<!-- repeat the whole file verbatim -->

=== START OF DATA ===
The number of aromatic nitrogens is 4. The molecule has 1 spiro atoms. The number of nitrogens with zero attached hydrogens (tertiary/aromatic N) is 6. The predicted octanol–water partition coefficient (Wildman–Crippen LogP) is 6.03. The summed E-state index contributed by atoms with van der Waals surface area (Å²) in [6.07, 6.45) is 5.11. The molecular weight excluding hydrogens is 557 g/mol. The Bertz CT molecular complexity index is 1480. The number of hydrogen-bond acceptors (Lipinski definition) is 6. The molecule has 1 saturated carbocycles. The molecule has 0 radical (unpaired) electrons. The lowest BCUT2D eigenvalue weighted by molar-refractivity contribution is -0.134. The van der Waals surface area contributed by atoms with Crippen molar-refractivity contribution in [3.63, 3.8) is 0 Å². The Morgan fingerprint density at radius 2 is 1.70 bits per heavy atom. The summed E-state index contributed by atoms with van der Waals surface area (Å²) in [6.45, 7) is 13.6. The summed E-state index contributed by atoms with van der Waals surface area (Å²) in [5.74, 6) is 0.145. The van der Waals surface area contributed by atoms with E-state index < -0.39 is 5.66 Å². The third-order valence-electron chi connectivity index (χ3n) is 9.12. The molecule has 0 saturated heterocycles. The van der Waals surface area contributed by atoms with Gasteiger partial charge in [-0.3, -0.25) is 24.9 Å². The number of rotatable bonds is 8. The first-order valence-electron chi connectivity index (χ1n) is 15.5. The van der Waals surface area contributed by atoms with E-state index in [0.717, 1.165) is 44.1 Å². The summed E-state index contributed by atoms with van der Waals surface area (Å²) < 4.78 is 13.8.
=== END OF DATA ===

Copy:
The number of aromatic nitrogens is 4. The molecule has 1 spiro atoms. The number of nitrogens with zero attached hydrogens (tertiary/aromatic N) is 6. The predicted octanol–water partition coefficient (Wildman–Crippen LogP) is 6.03. The summed E-state index contributed by atoms with van der Waals surface area (Å²) in [6.07, 6.45) is 5.11. The molecular weight excluding hydrogens is 557 g/mol. The Bertz CT molecular complexity index is 1480. The number of hydrogen-bond acceptors (Lipinski definition) is 6. The molecule has 1 saturated carbocycles. The molecule has 0 radical (unpaired) electrons. The lowest BCUT2D eigenvalue weighted by molar-refractivity contribution is -0.134. The van der Waals surface area contributed by atoms with Crippen molar-refractivity contribution in [3.63, 3.8) is 0 Å². The Morgan fingerprint density at radius 2 is 1.70 bits per heavy atom. The summed E-state index contributed by atoms with van der Waals surface area (Å²) in [6.45, 7) is 13.6. The summed E-state index contributed by atoms with van der Waals surface area (Å²) in [5.74, 6) is 0.145. The van der Waals surface area contributed by atoms with E-state index < -0.39 is 5.66 Å². The third-order valence-electron chi connectivity index (χ3n) is 9.12. The molecule has 0 saturated heterocycles. The van der Waals surface area contributed by atoms with Gasteiger partial charge in [-0.3, -0.25) is 24.9 Å². The number of rotatable bonds is 8. The first-order valence-electron chi connectivity index (χ1n) is 15.5. The van der Waals surface area contributed by atoms with E-state index in [0.717, 1.165) is 44.1 Å². The summed E-state index contributed by atoms with van der Waals surface area (Å²) < 4.78 is 13.8.